GREENSBORO, NC -- You might not drive in a car everyday. You certainly don't fly in a plane everyday. And
there are even days when you don't spend any money. But what you do every day, is eat or drink.

It kind of makes sense then when you hear choking is the fourth leading cause of unintentional deaths for adults. (The first by the way is poisoning due to drug overdoses)

Here's the thing, we can be choking in public where there's a chance someone knows how to help
or we can be choking at home when we're by ourselves. There's no way you'll be able to tell 911 what your emergency is. So we're getting answers on both scenarios thanks to the Greensboro Red Cross chapter.

Niki Ash, a lifeguard trainer, shows us how to help someone else first because she says, if you know how to help someone else, you know how to help yourself.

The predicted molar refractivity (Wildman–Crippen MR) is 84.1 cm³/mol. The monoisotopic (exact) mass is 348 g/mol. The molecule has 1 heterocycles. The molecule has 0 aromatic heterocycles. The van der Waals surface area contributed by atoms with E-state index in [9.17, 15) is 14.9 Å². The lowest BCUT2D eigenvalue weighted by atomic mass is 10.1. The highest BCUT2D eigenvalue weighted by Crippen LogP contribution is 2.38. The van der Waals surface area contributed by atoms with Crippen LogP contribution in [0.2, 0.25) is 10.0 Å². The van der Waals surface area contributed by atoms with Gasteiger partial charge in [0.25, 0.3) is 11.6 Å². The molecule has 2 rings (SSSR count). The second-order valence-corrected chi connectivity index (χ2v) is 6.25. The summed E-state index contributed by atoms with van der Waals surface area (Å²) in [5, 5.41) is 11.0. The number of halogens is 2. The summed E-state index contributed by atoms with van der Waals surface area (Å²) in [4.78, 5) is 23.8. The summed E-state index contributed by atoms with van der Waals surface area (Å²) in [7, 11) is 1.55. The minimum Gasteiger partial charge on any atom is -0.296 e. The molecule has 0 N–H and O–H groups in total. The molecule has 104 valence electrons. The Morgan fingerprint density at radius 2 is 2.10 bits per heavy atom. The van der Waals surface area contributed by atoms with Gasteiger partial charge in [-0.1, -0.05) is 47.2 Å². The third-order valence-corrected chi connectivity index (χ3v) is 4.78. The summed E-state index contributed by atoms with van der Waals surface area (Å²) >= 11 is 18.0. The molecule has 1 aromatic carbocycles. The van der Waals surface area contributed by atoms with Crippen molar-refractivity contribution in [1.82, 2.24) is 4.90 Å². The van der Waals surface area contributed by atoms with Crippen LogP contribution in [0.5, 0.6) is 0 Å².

Niki says if the person is coughing, let them cough. But when they are unable to cough, speak or breathe, you need to help out.

"When you're helping someone else, you're going to stand where your body is centered to the side of their body. It's going to give five back blows 1,2.3,4,5. Not too quick. Then, you're going to stand behind and turn around, find their belly button and make your hand into a fit and do five abdominal thrusts."

You're going to repeat that over and over until the person starts breathing, coughing, speaking or passes out..
In that case, you're calling 911.

If you're by yourself, make a fist right above your belly button and do the thrust or lean against something like a table or counter or chair and push your abdomen against it.

"Helping a choking victim, recognizing the signs of heart attack or stroke, this is all part of red cross training. And it's not just for lifeguards and health workers, it's meant for all of us."

Find a Red Cross class near you for CPR, babysitting, lifeguard and swim safety, First Aid, etc.